Each subpopulation within a metapopulation may vary in abundance of animals. See, for example, the hypothetical but realistic example in Figure 1.2. Note the links between subpopulations: loss of a subpopulation that is located between other subpopulations could lead to further extirpations. In restoration planning one goal would be to identify the metapopulation structure and then locate restoration sites to enhance this structure—that is, to promote overall metapopulation persistence (the indicated subpopulation in the figure).
The rate at which animals disperse between subpopulation is related to the distance they must travel. The greater the distance between appropriate patches of habitat, the more difficulty an animal will have in locating the patch (and surviving long enough to find it). Information on dispersal abil-ity is thus another critical component you will need in planning for animal restoration. A map of the distribution of bighorn sheep in southeastern California illustrates the complex metapopulation structure characteristics of wild animals (Figure 1.3). Note the loss of linkages between subpopulations caused by extirpation. Identifying formerly occupied locations is the first step in prioritizing your restoration efforts.
Population Dynamics and Viability
Population viability is the likelihood that a well-distributed population will persist to a specified future time period, typically a century or longer. The term well-distributed population refers to the need to ensure that individuals can freely interact where "natural" conditions once permitted. The time span for assessing viability should be scaled according to the species' life history, body size, longevity, and especially population generation time. Morrison et al. (1998:53) have suggested a rule of thumb: You should use at least 10 generations for gauging the lag effects of demographic dynamics and 50 generations for genetic dynamics. Longer time spans may be considered if environmental changes can be predicted beyond that time period. Thus for population of parrots with a generation time measured perhaps on the order of a decade, population viability should be projected over a century of demographic factors and five centuries for genetic factors. For a population of voles—with more rapid reproduction, shorter life spans, and far shorter generation times—viability may be projected only over a few years.
Population demography is the expression of a host of factors that influence individual fitness and population viability (Morrison et al. 1998:54). Vital rates may vary substantially in space and time as a function of food quality, weather, imbalance in sex ratios, and other factors. In some cases, populations respond to weather conditions, such as harsh winters, with lag effects measured in seasons or years. Morrison et al. (1998:59–62) review the influence of population genetics on conservation.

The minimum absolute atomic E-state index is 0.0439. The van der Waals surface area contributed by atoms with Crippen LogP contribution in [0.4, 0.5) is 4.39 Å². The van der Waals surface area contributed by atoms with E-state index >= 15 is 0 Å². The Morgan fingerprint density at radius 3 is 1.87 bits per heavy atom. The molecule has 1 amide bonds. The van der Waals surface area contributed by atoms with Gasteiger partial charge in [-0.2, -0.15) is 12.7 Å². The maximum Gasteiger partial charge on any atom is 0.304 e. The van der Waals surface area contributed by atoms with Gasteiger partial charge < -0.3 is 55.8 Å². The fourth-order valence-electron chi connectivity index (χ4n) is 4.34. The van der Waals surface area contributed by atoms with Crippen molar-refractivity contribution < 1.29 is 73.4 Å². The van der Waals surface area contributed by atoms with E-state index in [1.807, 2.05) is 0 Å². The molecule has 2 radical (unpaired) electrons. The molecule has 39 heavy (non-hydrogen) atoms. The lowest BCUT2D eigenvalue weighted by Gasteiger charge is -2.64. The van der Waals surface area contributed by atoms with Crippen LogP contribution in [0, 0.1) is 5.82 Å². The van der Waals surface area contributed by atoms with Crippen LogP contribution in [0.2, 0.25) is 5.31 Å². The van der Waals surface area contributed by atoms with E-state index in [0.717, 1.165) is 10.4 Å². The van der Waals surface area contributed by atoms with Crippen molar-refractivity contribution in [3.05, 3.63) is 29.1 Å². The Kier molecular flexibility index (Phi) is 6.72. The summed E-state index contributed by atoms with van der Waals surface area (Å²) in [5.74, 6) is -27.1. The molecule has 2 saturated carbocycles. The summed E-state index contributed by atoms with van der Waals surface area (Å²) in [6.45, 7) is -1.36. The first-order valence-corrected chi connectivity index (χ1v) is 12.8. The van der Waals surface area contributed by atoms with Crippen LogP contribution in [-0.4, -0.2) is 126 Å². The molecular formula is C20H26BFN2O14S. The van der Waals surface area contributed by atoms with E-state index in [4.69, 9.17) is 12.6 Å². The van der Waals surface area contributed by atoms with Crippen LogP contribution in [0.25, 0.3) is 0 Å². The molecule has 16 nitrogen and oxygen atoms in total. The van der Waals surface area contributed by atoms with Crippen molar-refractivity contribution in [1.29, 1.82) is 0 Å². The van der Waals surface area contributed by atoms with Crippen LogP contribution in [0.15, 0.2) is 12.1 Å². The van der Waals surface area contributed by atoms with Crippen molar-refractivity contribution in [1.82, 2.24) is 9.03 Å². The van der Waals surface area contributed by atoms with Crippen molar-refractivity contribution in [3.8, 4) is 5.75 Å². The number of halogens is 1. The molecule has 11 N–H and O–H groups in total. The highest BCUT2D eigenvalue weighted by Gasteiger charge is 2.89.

In population viability modeling, thresholds are conditions of the environment that, when changed slightly past certain values, cause populations to crash (Soulé 1980; Lande 1987). Such threshold conditions have given rise to the concept of minimum viable populations (MVPs) (Lacava and Hughes 1984; Gilpin and Soulé 1986). An MVP is the smallest population (typically measured in absolute number of individuals rather than their density or distribution) that can sustain itself over time and below which extinction is inevitable.
In the 1980s, researchers modeled MVPs by considering only genetic conditions of inbreeding depression and genetic drift. In theory, a minimum viable population is of a size (presumably the number of breeding individuals) below which the population is doomed to extinction and above which it is secure. One guideline proposed was the 50/500 Rule: populations of at least 50 breeding individuals should be maintained for ensuring short-term viability and 500 individuals for long-term viability (Gilpin and Soulé 1986). Such guidelines seldom pertain to real-world situations, however, and are based mostly on genetic considerations alone.
Viable population management goals often specify the need for large interconnected wildlife populations and diverse gene pools. Instead, your management goals should focus on understanding the natural conditions of a species in the wild. Sometimes populations are fully or partially isolated under natural conditions. In such cases, artificially inducing outbreeding among isolates—through captive breeding programs or manipulation of habitats, for example—may violate natural conditions.